Ebola donations pale in comparison to past global crises
Posted October 20, 2014
Raleigh, N.C. — When family members in Liberia told Addonise Paye that he could help address Ebola in the African country, he didn’t hesitate to take action.
“Almost every day, you see dead bodies falling on the streets,” he said. “When I talk to them, they usually tell me what they really need, number one is bleach.”
Paye has partnered with Raleigh's Helping Hands Mission to collect bleach, face masks and other items, which will be shipped to Liberia next week.
But some say donations for Ebola pales in comparison to the billions of dollars in money and supplies sent to Haiti and Japan in response to an earthquake in 2010 and a tsunami in 2011, respectively.
The problem is that Ebola lacks visual allure, said Barry Porter, regional chief executive officer of the Triangle chapter of the American Red Cross.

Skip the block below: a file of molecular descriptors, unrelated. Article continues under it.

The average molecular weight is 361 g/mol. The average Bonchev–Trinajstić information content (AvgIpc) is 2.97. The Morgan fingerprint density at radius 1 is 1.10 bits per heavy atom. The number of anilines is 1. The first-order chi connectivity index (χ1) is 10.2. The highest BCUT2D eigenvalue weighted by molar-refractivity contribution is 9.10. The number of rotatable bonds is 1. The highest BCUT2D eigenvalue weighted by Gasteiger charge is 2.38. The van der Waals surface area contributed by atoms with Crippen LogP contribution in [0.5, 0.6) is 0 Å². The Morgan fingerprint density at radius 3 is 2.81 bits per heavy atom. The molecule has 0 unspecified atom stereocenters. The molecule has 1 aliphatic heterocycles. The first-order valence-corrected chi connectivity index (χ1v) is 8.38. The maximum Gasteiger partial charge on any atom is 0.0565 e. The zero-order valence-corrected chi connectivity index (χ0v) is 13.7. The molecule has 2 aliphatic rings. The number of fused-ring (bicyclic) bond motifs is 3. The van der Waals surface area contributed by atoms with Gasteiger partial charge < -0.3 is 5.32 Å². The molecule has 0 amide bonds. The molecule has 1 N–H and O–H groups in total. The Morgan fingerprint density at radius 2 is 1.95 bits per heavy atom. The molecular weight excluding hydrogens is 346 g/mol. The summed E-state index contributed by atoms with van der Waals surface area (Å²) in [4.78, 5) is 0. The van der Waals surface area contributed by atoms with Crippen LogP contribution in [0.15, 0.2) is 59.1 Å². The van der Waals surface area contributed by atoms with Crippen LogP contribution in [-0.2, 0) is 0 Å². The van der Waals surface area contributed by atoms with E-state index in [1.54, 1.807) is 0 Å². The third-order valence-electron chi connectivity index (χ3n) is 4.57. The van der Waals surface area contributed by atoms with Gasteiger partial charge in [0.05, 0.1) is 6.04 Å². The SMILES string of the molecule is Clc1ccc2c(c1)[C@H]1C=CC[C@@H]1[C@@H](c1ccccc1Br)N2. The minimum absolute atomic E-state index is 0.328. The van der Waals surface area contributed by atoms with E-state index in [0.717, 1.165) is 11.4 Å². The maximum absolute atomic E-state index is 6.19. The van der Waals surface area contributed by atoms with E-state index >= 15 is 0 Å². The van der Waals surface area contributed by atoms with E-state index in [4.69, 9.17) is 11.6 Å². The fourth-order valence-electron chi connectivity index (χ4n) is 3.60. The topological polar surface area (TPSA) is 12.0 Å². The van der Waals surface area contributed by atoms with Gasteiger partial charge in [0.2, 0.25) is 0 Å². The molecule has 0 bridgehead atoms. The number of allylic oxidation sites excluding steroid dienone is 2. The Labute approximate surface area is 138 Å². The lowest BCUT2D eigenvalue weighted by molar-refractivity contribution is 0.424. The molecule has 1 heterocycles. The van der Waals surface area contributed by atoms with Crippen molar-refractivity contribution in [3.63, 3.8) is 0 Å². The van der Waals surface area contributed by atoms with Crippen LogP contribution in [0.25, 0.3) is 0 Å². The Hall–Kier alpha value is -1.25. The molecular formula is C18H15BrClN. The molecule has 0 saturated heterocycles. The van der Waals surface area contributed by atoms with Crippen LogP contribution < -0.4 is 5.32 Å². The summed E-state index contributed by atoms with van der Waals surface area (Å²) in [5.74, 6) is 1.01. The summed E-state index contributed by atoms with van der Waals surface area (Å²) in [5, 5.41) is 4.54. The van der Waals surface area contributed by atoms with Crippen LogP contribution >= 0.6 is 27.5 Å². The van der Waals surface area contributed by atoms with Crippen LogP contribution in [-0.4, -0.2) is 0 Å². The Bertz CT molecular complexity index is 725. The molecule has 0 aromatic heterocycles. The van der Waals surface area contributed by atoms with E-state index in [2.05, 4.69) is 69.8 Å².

“It’s a virus. It’s not that visual loss of the home, perhaps that number of families displaced or shelters being opened,” he said.
Many are hesitant to send money because they’re not sure how it will help, Porter said.
Responding to an international medical crisis is much different than a natural disaster, said Porter, who added that officials are currently figuring out how to do so.
“The American people respond to crisis, and they've shown that time and time again,” he said. “And if they sensed that this was truly a crisis where they could make a difference, and they feel like their funds are making an impact, those donations would come.”